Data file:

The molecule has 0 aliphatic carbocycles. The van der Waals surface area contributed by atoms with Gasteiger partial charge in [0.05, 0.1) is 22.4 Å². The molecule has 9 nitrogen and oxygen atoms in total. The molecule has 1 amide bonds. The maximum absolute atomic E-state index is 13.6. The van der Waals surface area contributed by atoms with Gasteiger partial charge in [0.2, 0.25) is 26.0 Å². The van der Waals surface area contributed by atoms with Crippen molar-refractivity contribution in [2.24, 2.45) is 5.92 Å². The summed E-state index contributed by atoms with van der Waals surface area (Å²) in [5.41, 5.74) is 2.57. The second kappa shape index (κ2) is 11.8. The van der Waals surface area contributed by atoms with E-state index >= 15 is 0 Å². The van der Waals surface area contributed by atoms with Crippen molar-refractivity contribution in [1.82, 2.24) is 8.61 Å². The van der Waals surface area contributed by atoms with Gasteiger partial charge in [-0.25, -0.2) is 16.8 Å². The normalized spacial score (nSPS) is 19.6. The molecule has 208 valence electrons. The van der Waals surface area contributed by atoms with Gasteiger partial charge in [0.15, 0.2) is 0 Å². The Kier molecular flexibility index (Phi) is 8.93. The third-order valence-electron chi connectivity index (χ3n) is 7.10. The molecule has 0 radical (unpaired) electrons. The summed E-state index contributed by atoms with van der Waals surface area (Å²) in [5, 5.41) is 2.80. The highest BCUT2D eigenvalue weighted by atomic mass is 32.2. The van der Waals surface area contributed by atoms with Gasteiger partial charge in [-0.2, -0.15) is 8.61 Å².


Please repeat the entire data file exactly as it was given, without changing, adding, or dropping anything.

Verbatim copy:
The molecule has 0 aliphatic carbocycles. The van der Waals surface area contributed by atoms with Gasteiger partial charge in [0.05, 0.1) is 22.4 Å². The molecule has 9 nitrogen and oxygen atoms in total. The molecule has 1 amide bonds. The maximum absolute atomic E-state index is 13.6. The van der Waals surface area contributed by atoms with Gasteiger partial charge in [0.2, 0.25) is 26.0 Å². The van der Waals surface area contributed by atoms with Crippen molar-refractivity contribution in [2.24, 2.45) is 5.92 Å². The summed E-state index contributed by atoms with van der Waals surface area (Å²) in [5.41, 5.74) is 2.57. The second kappa shape index (κ2) is 11.8. The van der Waals surface area contributed by atoms with E-state index >= 15 is 0 Å². The van der Waals surface area contributed by atoms with Crippen molar-refractivity contribution in [1.82, 2.24) is 8.61 Å². The van der Waals surface area contributed by atoms with Gasteiger partial charge in [-0.25, -0.2) is 16.8 Å². The normalized spacial score (nSPS) is 19.6. The molecule has 208 valence electrons. The van der Waals surface area contributed by atoms with Gasteiger partial charge in [0.15, 0.2) is 0 Å². The Kier molecular flexibility index (Phi) is 8.93. The third-order valence-electron chi connectivity index (χ3n) is 7.10. The molecule has 0 radical (unpaired) electrons. The summed E-state index contributed by atoms with van der Waals surface area (Å²) in [5, 5.41) is 2.80. The highest BCUT2D eigenvalue weighted by atomic mass is 32.2. The van der Waals surface area contributed by atoms with Gasteiger partial charge in [-0.2, -0.15) is 8.61 Å².